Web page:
Kick-Ass, without a doubt, kicks all sorts of ass. Yes, that’s how I’m starting off this review and if you don’t like it then too bad! Bwa ha ha! I find that it’s not the easiest thing in the world to make a wonderful movie based off a comic book, for such attempts have been made before and not all of them were successful. Director Matthew Vaughn seemed to have made it his mission to deliver one hell of a movie and indeed he accomplishes this feat. Sure, some folks will say that Kick-Ass is just an ultra violent flick and maybe it’s because I’ve already read the comic or my general de-sensitivity to violence in action movies, but I thought the action was fairly tame compared to a lot of other movies.
Kick-Ass takes the idea of what it would be like if a normal person decided to don a superhero outfit and then go out and fight crime; the end result is not pretty. That doesn’t stop Dave Lizewski, played by Aaron Johnson to take on the guise of Kick-Ass and start patrolling the streets of his fair city. I’d go into more of the plot, but no, I don’t feel like it. If you have any general interest about seeing the movie, then you already have an idea on what it’s about. Hit Girl, the adorable engine of utter destruction and mayhem steals the show whenever it comes to kicking ass. Accompanied by her father Big Daddy, the two have taken it upon themselves to rid the city of the local crime syndicate.
From that point on we get a ride of pure hilarity and complete chaos. Granted, violence is not something to advocate, but the comics were infinitely more brutal, and the comedic vibe from the action comes from just how over-the-top it all is. That said, there wasn’t much that I found wrong with this movie. You see, I enjoy superhero movies, they fulfill the sort of escapism that I’m looking for when I head to the theater and Kick-Ass provides that sort of experience in full. It provides the sense that one can go out, dress up and kick some criminal ass, albeit possibly getting stabbed in the process, but hey, such as life.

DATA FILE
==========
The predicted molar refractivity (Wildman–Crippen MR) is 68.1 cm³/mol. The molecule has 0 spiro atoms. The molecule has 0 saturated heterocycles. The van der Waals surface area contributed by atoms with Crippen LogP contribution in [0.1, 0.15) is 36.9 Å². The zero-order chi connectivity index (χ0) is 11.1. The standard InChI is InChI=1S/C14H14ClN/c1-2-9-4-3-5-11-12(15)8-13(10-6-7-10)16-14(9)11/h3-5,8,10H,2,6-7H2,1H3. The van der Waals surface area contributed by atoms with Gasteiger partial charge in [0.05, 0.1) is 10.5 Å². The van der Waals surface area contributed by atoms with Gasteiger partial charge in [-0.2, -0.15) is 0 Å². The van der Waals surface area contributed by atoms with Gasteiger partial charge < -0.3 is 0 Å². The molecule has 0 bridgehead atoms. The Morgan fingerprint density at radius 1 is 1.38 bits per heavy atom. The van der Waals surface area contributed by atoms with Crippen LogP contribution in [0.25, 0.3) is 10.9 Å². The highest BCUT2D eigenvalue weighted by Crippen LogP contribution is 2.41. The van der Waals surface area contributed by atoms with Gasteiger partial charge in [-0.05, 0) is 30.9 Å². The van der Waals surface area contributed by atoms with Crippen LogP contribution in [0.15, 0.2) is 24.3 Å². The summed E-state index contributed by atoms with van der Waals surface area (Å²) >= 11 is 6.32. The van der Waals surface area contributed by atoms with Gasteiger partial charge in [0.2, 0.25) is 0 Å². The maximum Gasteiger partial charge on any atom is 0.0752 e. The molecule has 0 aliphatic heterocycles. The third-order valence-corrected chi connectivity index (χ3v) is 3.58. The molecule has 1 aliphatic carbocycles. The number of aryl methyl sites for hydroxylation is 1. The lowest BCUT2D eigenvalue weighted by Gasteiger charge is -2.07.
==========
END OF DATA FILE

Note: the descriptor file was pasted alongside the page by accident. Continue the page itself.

The movie is very faithful to the comic, which is good, though it eliminates some rather gratuitous bits, which is also not a bad thing. Perhaps the one scene that I found disturbing to watch, and sorry for the mini-spoiler alert, is when Big Daddy and Kick-Ass are being tortured ruthlessly by the mob, with millions of onlookers viewing through their computers, via a live feed. There’s a degree of deathly silence in this part of the movie as everyone can only look on in abject revulsion and there was an equal amount of unnerved quiet in the theater I was in. For the most part, everyone seemed pretty horrified during that instance.
I feel that I should mention Nicholas Cage, since he does appear throughout a good deal of the film. Having taken bits of Adam West’s Batman, Cage’s superhero persona, talks much like the Batman from the 60s, which is certainly humorous. Aside from that though, he’s one of the more intense characters in the movie. Really, the emotional ties come from the relationships between Hit Girl and Big Daddy and between mob boss Frank D’Amico (played by Mark Strong) and his son Chris. Kick-Ass and his father don’t really have much interaction throughout the movie, so you never really feel anything for their family.
The action sequences, as mentioned earlier, are intense and oh-so-much fun. To see a small girl jumping around like some sort of spider monkey, taking names as she goes, is not something you get to see every day and thereby something that’s worth seeing. Kick-Ass is going to be one of those movies where you either love it or hate it, because there isn’t much room for a happy medium. Is Kick-Ass worth watching? Well, if you have no problem with watching a slightly exaggerated view of “realistic” crime-fighting then sure, you’re in for one hell of a treat. If you’re morally opposed to lots of beautifully shot scenes of pandemonium, then stay at home.